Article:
Wednesday, March 07, 2007

When You Think You're Alone in Disliking "Contemporary Worship"

I'm a sucker for journals and diaries. Not that I'm good for keeping them myself (I tend to lose steam) but I enjoy reading those that others write.

At the moment, I'm in the midst of James Boswell's journal of 1762-1763. Boswell later became famous by writing what many folks consider the best biography in English, his Life of Johnson. But in 1762, he was a kid (age 22 or thereabouts) just in from Scotland, enjoying big city life in London.

On Sunday, May 15, 1763, he wanted to hear a well-known preacher preach. This was his first mistake: don't go to church because of the preacher. That's not all we're there for, not that it's unimportant, but it shouldn't be our first consideration. But -- like most of us, and like me -- Boswell broke the rule, and went to hear Dr. Blair preach in what was known as a dissenting service: a parish that disagreed with the Anglican service.

Boswell was feeling particularly in need of church that day: he went to 3 services. (He wasn't always so faithful: many diary entries recount his searching for prostitutes. As Ecclesiastes reminds, there is indeed nothing new under the sun).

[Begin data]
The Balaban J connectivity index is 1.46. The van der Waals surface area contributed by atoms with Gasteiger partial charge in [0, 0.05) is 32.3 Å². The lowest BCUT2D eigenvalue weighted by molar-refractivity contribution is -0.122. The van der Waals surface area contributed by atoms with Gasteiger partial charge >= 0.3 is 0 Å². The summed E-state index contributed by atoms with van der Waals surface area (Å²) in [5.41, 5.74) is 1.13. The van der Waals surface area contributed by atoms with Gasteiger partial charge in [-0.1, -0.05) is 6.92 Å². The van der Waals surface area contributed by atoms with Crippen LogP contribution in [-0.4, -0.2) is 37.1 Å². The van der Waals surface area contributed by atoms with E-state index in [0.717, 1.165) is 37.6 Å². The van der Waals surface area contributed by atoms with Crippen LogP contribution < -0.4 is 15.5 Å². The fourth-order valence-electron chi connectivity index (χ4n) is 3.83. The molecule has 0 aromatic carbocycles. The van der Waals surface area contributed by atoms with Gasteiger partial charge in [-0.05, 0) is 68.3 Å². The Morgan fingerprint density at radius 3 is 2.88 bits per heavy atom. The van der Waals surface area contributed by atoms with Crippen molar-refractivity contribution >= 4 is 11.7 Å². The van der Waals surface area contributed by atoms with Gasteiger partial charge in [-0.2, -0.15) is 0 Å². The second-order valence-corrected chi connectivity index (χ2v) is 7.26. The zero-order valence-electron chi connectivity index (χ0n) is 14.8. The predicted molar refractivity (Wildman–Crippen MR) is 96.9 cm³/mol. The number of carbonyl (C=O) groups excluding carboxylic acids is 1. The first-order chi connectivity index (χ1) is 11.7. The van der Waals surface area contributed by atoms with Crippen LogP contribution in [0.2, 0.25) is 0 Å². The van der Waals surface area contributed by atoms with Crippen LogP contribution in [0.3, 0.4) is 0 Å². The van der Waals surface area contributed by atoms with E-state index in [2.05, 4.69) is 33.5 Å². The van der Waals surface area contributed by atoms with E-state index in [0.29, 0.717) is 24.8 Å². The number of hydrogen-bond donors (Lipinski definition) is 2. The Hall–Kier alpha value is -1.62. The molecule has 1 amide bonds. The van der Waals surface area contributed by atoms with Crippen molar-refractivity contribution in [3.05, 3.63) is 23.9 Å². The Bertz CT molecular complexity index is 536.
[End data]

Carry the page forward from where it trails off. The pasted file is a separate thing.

But here is his story for the day:

"SUNDAY, 15 May. I was in an excellent calm and serious mood. I attended divine service in Ludgate Church with patience and satisfaction, and was much edified. I then dined at honest Cochrane's, after which he and I and two other gentlemen went to Dr. Fordyce's meeting in Monkwell Street and heard Dr. Blair preach. I thought this would have done me good. But I found the reverse. Blair's New Kirk delivery and the Dissenters roaring out the Psalms sitting on their backsides [in other words, sitting while praying!], together with the extempore prayers [prayers made up as the pastor went along, not prayed from the prayer book], and in short the whole vulgar idea of the Presbyterian worship, made me very gloomy. I therefore hastened from this place to St. Paul's, where I heard the conclusion of service, and had my mind set right again."